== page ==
Fighting The Devil Without Demonic Deliverance


While there is no mention of the doctrine of demonic deliverance practiced within the Christian church, this does not imply the individual believer is not in a conflict with powers of darkness.  There fore I have listed many of the New Testament scripture passages that deal with the correct approach to war against demonic forces (demonic deliverance is not mentioned of course, because it does not exist within the church):


The highlighting and underlining have been added to indicate one of two things; how the devil is able to take advantage of sinful behavior, and how to be set free from his influence.  Of course, if you read the entire context of each passage, you will gain even more insight and become skilled at avoiding the devil’s pitfalls.







·         1 Pet 5:6-10 Humble yourselves, therefore, under the mighty hand of God, that He may exalt you at the proper time, casting all your anxiety upon Him, because He cares for you.  Be of sober spirit, be on the alert. Your adversary, the devil, prowls about like a roaring lion, seeking someone to devour.  But resist him, firm in {your} faith, knowing that the same experiences of suffering are being accomplished by your brethren who are in the world.  And after you have suffered for a little while, the God of all grace, who called you to His eternal glory in Christ, will Himself perfect, confirm, strengthen and establish you.  (NAS)







These verses of scripture show us the attitudes, motives, decisions, and repentance necessary to be freed from demonic influence or bondage.  Did you see anything that indicated casting demons out of a Christian was part of God’s master design?


Is Deliverance Ministry Listed Among the Gifts in the Church?


There can be no doubt that Christians experience a spiritual warfare with the devil.  The New Testament begins (technically) with the death, resurrection and ascension of Jesus Christ.  Thus, examples of demonic influence prior to the book of Acts (i.e. – the four gospels) are not applicable to the manner in which a believer engages in spiritual warfare.  Certainly we can apply the teachings of Jesus to our lives, but I am speaking about specific examples from scripture where the early church is seen casting demons out of one another.


The scripture does mention “discerning of spirits” as a gift given by God to some in the church.  However He does not elaborate by making it into a complex doctrine on demonic deliverance.  In fact, it need not relate to demonic spirits at all.



Strong’s Dictionary defines “distinguishing” as follows:



Christians have misinterpreted the meaning of this word, and developed elaborate doctrines on discerning of spirits.  They mistakenly teach that it is a gift from God to give certain individuals supernatural ability to identify specific demons or angels.  The deliverance ministry proponents teach that this gift is needed to identify the demons inside other Christians that need deliverance!  This is absolute nonsense, and a twisting of scripture to conform to their pet doctrine.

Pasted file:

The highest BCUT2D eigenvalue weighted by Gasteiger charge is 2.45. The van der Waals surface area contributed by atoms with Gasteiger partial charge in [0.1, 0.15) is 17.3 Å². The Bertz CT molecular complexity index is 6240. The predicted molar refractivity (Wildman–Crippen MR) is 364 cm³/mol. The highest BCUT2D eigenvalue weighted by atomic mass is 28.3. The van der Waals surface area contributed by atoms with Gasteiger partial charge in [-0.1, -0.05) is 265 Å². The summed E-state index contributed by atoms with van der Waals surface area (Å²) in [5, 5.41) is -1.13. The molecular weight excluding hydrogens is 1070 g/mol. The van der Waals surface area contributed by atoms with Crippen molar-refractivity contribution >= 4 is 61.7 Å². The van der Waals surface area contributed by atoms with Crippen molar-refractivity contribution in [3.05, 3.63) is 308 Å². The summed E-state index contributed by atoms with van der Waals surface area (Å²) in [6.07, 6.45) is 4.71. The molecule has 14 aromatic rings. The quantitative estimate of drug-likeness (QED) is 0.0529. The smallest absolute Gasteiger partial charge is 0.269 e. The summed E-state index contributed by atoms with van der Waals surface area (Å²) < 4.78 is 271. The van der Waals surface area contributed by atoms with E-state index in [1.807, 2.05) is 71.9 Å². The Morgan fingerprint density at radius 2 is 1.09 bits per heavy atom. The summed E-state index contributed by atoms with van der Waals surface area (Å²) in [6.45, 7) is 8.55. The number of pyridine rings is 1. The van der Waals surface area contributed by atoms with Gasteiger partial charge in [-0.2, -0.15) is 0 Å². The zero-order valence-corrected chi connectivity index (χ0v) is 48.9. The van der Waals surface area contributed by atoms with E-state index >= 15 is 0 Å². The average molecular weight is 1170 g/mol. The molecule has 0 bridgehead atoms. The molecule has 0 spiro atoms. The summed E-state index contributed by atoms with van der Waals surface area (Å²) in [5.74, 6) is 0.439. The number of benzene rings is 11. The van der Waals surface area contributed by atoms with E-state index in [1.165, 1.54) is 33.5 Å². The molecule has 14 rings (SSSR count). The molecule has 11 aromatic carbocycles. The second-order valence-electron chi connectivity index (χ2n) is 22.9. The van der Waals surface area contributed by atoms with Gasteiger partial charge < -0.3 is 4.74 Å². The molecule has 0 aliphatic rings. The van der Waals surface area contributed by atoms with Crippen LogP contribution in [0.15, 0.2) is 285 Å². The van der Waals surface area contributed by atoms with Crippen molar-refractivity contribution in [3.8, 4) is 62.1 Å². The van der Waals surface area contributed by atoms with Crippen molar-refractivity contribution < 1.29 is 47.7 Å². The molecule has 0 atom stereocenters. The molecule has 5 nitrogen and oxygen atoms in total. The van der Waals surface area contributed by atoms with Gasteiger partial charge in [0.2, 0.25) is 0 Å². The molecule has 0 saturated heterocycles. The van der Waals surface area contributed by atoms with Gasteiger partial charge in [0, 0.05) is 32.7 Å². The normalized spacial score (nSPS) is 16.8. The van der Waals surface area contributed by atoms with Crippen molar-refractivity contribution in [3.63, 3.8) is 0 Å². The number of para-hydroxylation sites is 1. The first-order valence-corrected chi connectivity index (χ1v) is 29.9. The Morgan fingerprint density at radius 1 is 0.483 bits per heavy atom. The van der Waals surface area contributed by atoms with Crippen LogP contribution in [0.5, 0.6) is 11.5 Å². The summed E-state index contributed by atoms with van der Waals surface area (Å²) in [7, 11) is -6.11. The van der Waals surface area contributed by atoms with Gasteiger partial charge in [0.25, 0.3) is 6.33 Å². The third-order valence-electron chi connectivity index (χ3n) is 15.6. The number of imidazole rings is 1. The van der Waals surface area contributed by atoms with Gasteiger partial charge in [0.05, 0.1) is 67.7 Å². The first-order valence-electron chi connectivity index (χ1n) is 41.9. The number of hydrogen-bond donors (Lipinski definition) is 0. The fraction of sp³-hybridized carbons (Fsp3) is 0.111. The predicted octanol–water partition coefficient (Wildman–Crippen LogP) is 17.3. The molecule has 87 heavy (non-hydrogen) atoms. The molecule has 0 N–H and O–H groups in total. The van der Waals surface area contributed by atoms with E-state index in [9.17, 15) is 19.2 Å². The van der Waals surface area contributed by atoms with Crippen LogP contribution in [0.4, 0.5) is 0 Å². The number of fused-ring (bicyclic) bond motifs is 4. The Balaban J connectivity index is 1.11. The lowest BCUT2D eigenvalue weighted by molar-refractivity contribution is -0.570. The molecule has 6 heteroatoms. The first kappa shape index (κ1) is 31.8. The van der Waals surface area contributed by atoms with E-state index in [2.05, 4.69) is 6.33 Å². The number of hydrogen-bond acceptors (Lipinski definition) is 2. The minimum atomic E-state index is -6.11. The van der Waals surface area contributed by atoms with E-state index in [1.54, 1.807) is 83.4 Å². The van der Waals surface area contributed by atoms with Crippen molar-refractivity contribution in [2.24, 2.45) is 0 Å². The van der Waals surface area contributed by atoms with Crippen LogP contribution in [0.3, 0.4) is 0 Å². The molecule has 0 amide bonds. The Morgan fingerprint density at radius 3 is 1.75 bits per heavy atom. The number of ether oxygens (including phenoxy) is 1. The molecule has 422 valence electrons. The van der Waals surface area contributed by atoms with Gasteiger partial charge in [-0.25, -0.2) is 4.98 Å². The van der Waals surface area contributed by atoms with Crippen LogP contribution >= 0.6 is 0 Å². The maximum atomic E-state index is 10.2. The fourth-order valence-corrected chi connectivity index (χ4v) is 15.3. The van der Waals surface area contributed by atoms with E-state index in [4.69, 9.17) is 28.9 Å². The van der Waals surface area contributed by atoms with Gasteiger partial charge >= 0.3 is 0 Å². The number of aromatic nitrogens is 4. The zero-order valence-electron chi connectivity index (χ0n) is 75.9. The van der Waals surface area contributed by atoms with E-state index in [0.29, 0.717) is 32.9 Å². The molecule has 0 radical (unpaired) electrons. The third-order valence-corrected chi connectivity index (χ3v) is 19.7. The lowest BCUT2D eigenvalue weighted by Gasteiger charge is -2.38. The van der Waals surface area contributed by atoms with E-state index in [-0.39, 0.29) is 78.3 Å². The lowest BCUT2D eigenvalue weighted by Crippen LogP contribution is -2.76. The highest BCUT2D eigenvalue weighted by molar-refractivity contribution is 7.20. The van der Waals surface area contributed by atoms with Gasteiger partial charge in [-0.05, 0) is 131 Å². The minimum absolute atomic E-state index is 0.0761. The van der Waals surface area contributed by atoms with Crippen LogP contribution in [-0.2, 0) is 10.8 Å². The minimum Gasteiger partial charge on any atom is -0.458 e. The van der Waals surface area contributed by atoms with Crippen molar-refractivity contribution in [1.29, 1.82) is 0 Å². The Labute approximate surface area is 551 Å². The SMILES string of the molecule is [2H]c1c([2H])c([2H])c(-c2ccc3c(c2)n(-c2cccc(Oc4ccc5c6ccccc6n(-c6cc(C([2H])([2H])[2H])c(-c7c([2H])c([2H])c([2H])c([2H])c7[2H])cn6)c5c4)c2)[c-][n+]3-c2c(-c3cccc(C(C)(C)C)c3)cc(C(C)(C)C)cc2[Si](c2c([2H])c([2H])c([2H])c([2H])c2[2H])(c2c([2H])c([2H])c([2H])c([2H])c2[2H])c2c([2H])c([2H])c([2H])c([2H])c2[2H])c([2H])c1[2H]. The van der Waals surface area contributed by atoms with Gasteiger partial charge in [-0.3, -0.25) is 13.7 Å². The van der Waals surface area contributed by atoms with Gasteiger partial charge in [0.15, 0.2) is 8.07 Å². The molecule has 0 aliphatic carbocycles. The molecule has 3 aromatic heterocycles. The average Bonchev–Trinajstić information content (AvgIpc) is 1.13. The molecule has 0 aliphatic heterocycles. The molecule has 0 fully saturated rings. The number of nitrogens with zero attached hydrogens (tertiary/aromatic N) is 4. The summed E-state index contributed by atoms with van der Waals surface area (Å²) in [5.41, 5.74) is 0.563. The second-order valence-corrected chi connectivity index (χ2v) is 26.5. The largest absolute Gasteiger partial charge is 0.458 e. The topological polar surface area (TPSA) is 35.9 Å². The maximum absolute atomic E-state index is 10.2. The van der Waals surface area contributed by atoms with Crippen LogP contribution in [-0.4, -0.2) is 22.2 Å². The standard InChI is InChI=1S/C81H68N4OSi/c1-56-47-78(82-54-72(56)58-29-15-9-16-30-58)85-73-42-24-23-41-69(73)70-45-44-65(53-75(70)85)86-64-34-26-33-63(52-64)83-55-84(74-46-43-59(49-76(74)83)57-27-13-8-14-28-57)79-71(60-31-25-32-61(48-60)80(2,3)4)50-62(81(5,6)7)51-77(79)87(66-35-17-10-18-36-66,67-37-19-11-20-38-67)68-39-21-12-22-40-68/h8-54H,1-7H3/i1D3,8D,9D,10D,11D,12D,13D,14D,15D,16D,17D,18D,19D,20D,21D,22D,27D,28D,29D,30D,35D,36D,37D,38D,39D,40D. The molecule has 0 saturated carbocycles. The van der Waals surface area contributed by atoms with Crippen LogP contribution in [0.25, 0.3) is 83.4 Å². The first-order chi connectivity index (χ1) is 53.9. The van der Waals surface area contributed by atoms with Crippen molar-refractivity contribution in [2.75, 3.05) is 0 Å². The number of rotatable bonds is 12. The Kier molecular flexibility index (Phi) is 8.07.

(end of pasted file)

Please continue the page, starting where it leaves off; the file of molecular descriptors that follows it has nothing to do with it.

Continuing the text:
The Greek word “diakrisis” (see definition above) is used only three times in the N.T., and it comes from the root word, “diakrino” meaning, “to distinguish or decide through [the act of] mental or judicial means.”  Thus, by implication, it can mean, “to try, condemn, punish.”  Therefore, distinguishing of spirits would properly be defined as, “making a distinction between [human] spirits, with the authority to judge, and punish [if necessary]”


We only see one example of the implementation of “distinguishing, or judging of spirits in 1 Corinthians chapter fourteen (highlighting and underlining added):



To summarize, those who are prophets must distinguish between false or true messages given by other prophets.  To make this kind of distinction takes wisdom from God, and the experience of a mature believer who can test another prophet’s words against the scripture.  He must determine if another prophet’s words align with the truth of God’s word; if they do not align, he can ask that prophet to keep silent.  This is the judicial aspect of “diakrisis.”

Demons That Some Believers Must Learn To Live With


A demon is a messenger of Satan.  It is a spirit being that is evil, and can afflict a person with disease and other types of physical infirmities.  The apostle Paul was given a messenger of Satan to keep him humble!  God had given Paul such incredible insight and revelations (e.g. the God-breathed letters he wrote) that pride and self-exaltation was an ever-present temptation.


When you receive the kind of revelations that Paul had been given, the temptation to receive the accolades and praise of men is so great that the only “way of escape” (1 Cor. 10:13) is physical suffering.  Pride would be to Paul what alcohol exposure would be to a recovered alcoholic. 


Therefore he was “given” a “thorn in the flesh” called “a messenger of Satan.”  This messenger of Satan was obviously given to him by God, because it was given to keep him humble.  Do you think Satan, the king of conceit, would give Paul something that would keep him humble before God?



While Paul’s messenger of Satan buffeted him with physical sickness, there are other ways demons can make humans suffer.  The emotional and mental torment experienced by some can be every bit as devastating as physical pain can be.  I believe that feelings are perhaps the most powerful of the human senses.